I take advantage of every opportunity that I get when out walking with Luke, to educate those who ask about him, or who mention they’d love to have a dane of their own. I tell every one of them, flat out…they are the most wonderful, beautiful, loving creatures on the face of the planet but they are NOT for everyone! They are not a breed that you should just go buy because you saw one that caught your eye. They have many needs….they come with many issues. I think it’s important for all of us who love and appreciate our beloved danes…to take advantage of any chance we get, and do our best to let people know just what these dogs are about. Encourage anyone who is seriously considering a dane in their future, to do their research! I spent hours upon hours, year after year, lurking in groups and forums, reading every website I could find, learning as much as I could about this breed before I ever even thought of getting one.  If we can teach just one person to do the same….we are doing a major service to a Great Dane in the future.


3 thoughts on “Why Prior Research of Your Chosen Breed is SO Important!

  1. Wow this is great, I really enjoyed reading this, it was very well put and both comments says it all, I am glad there are other people out there that think the same as me

  2. I agree that Great Danes are not a breed for everyone. My wife and I adopted one about a year ago that was abandoned because the family just didn’t want to deal with such a large dog anymore. He was alot of work when we got him because they never bothered to properly train him to walk on a lease and he pulled alot. a 120 pound dog can take most folks for a drag when excited. He was way too interested in our cat and it has taken us the best part of 6 months to break him of chasing them; he still has times where he pays a bit too much attention to them and we never leave them completely alone together. He loves children and wants nothign more than to be around them and get petted. Unfortunatley he has no clue about his size and we have to pay close attention esp around children we do not know to prevent them from getting knocked around. When I walk him and our Pomeranian together I get asked “Doesn’t he eat him?” to which I usually reply, ” no he couldn’t possibly eat an entire Great Dane”. But we do have to keep an eye on him as he easily could hurt the Pom on accident.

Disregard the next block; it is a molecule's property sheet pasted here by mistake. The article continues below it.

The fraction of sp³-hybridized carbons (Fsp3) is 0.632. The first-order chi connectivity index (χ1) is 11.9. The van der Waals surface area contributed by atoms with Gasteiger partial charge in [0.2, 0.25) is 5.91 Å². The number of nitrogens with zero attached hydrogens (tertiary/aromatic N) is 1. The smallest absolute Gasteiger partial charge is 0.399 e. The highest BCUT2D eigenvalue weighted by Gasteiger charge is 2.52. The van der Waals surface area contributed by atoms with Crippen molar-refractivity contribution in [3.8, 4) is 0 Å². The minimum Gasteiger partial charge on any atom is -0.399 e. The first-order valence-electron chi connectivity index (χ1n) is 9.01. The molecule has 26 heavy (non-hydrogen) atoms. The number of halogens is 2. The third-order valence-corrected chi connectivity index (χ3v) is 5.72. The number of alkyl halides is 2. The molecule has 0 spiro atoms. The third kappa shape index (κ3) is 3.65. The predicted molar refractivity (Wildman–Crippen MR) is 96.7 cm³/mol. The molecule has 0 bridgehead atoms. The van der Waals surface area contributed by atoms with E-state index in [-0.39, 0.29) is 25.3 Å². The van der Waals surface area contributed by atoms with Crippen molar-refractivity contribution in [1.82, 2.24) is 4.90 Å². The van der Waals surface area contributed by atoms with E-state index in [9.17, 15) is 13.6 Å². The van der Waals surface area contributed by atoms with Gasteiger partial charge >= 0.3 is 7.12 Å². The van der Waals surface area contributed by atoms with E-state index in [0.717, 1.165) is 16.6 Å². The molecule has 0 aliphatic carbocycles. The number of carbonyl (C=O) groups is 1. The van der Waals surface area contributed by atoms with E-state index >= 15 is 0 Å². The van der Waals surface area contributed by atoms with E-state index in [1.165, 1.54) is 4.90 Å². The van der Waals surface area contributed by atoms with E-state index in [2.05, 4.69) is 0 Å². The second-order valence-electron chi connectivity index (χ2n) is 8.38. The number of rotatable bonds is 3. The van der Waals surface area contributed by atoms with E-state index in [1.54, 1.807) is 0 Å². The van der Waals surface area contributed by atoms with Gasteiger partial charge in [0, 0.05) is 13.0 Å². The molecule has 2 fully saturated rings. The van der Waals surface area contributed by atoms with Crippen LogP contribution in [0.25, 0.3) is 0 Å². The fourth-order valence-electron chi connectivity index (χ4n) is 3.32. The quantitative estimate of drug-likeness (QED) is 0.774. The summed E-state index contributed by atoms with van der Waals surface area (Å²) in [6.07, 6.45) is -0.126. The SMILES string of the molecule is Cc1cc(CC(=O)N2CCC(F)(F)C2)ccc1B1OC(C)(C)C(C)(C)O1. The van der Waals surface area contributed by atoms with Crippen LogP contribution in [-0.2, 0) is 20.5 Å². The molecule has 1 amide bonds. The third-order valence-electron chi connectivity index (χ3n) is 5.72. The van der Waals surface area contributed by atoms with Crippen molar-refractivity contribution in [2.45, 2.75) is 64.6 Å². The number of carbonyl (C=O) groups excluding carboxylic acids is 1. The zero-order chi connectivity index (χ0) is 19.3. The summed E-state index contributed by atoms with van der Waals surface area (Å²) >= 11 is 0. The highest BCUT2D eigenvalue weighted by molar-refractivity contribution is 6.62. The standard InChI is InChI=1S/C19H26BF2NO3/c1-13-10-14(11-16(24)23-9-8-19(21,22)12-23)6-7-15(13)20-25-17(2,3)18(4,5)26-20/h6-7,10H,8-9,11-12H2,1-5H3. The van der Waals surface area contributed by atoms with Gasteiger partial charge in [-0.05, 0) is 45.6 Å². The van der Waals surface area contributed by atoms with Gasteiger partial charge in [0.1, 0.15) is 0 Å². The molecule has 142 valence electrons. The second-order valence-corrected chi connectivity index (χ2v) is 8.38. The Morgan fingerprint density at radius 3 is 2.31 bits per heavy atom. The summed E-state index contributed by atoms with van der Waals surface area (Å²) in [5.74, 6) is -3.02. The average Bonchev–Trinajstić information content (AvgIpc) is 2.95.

Large dogs are not a choice to be made casually or on a whim. Food bills are high, vet visits are expensive esp for weight dependant meds and they certainly require training due to their size. I have wanted a large breed for years but was never really in a position to adequately care for one until recently. These gentle giants deserve an owner who has done the research, understands the costs and liabilities and is committed to providing a lifetime of care.

  3. I completely agree with everything you’ve said here. Great post!
    I especially appreciate the comments regarding children and big dogs. Danes, especially as growing puppies, are huge and clumsy and don’t know their own strength. Children are noisy, careless, and have generally not been taught how to interact responsibly with animals. Danes, especially are sensitive dogs that should have gentle affection, not tail-pulling and climbing on.
    It makes me so angry when a dog bites a child and the parents or guardians inevitably say “I never saw it coming! They always got along so well…”. I want to force these people to open their eyes! Dogs are not toys. The child and dog may not have “gotten along well”. It’s possible that the dog just tolerated the kid, and because the adults couldn’t, or wouldn’t, see the signs of the dog’s stress or frustration, the kid was allowed to continue annoying the dog. At some point the dog just got pushed too far, and expressed his feelings by using a quick bite, as he would with another of the same species.
    For this reason, dogs are euthanized every day. Most of these bite cases are not “mean” dogs, not vicious, or dangerous in the right owner’s hands. It’s a shame. Of course, there are cases where a dog (or pack of dogs) literally attacks a child with the intent of killing it. I don’t mean to sound heartless toward the victims, because I know there are legitimate cases where dogs ARE vicious, but in the case of a household pet that nips at a kid when playing too rough, for example, maybe the fault lies with the adults that should have been supervising the situation.
    I, too, am astounded that some new Dane owners neglect to learn very much at all about the breed. Craigslist, for one, is full of ignorant people trying to find someone to “rescue” the dog that grew too big, or chewed up a bed frame, or knocked over their child, or became too much of a hassle to deal with during a move. I’m also dumbfounded when the same dog owners ask for a “re-homing fee”. You want me to pay you for taking care of your problem? You want me to reward you for neglecting your dog’s well-being? You want me to condone your lack of forethought and preparedness?
    Though I am not the most exceptional Dane owner at times, I have done my research, and continue doing so. I waited at least 3 years before I allowed myself to seriously discuss buying a Dane with (reputable) breeders. Which is why I agree with you in trying to gently educate new Dane owners. Someone once told me that when you acquire a dog you become an ambassador for that breed, for better or worse. I’d rather people regard Danes as the gentle giant: the goofy, loyal, strong, and intelligent dogs they truly are, than the sickly, defensive animal chained 24/7 in the backyard because someone didn’t have the common sense to think ahead. Dogs are NOT expendable.
    I really am enjoying your blog. Thanks for letting me rant. I guess your post just hit a note with me.